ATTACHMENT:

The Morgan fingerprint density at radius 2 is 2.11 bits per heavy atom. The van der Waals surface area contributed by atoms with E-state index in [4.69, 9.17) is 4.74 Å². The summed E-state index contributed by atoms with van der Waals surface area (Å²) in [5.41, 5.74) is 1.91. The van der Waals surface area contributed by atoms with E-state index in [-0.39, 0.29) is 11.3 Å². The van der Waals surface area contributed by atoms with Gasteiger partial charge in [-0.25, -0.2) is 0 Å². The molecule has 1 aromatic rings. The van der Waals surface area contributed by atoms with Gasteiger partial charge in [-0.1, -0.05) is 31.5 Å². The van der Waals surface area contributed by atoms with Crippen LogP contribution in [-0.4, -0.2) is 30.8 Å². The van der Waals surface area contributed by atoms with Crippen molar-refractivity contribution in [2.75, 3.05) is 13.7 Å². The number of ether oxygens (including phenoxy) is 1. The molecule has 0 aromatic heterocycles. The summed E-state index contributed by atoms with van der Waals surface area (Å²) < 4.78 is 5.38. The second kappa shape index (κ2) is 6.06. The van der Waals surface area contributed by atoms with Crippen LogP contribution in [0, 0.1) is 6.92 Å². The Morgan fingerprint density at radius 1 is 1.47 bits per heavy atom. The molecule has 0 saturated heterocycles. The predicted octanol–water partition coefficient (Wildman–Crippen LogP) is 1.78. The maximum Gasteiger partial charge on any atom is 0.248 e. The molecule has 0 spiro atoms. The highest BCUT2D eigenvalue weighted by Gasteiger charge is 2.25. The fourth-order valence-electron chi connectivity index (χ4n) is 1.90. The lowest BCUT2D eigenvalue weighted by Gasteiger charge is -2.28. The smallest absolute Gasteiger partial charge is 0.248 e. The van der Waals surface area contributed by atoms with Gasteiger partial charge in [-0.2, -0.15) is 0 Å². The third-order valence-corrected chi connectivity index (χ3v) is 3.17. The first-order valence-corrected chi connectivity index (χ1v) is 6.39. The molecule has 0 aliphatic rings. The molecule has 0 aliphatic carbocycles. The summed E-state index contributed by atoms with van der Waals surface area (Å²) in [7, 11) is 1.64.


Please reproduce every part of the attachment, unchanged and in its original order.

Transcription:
The Morgan fingerprint density at radius 2 is 2.11 bits per heavy atom. The van der Waals surface area contributed by atoms with E-state index in [4.69, 9.17) is 4.74 Å². The summed E-state index contributed by atoms with van der Waals surface area (Å²) in [5.41, 5.74) is 1.91. The van der Waals surface area contributed by atoms with E-state index in [-0.39, 0.29) is 11.3 Å². The van der Waals surface area contributed by atoms with Gasteiger partial charge in [-0.25, -0.2) is 0 Å². The molecule has 1 aromatic rings. The van der Waals surface area contributed by atoms with Gasteiger partial charge in [-0.1, -0.05) is 31.5 Å². The van der Waals surface area contributed by atoms with Crippen LogP contribution in [-0.4, -0.2) is 30.8 Å². The van der Waals surface area contributed by atoms with Crippen molar-refractivity contribution in [2.75, 3.05) is 13.7 Å². The number of ether oxygens (including phenoxy) is 1. The molecule has 0 aromatic heterocycles. The summed E-state index contributed by atoms with van der Waals surface area (Å²) < 4.78 is 5.38. The second kappa shape index (κ2) is 6.06. The van der Waals surface area contributed by atoms with Crippen LogP contribution in [0, 0.1) is 6.92 Å². The Morgan fingerprint density at radius 1 is 1.47 bits per heavy atom. The molecule has 0 saturated heterocycles. The predicted octanol–water partition coefficient (Wildman–Crippen LogP) is 1.78. The maximum Gasteiger partial charge on any atom is 0.248 e. The molecule has 0 spiro atoms. The highest BCUT2D eigenvalue weighted by Gasteiger charge is 2.25. The fourth-order valence-electron chi connectivity index (χ4n) is 1.90. The lowest BCUT2D eigenvalue weighted by Gasteiger charge is -2.28. The smallest absolute Gasteiger partial charge is 0.248 e. The van der Waals surface area contributed by atoms with Gasteiger partial charge in [-0.2, -0.15) is 0 Å². The third-order valence-corrected chi connectivity index (χ3v) is 3.17. The first-order valence-corrected chi connectivity index (χ1v) is 6.39. The molecule has 0 aliphatic rings. The molecule has 0 aliphatic carbocycles. The summed E-state index contributed by atoms with van der Waals surface area (Å²) in [7, 11) is 1.64.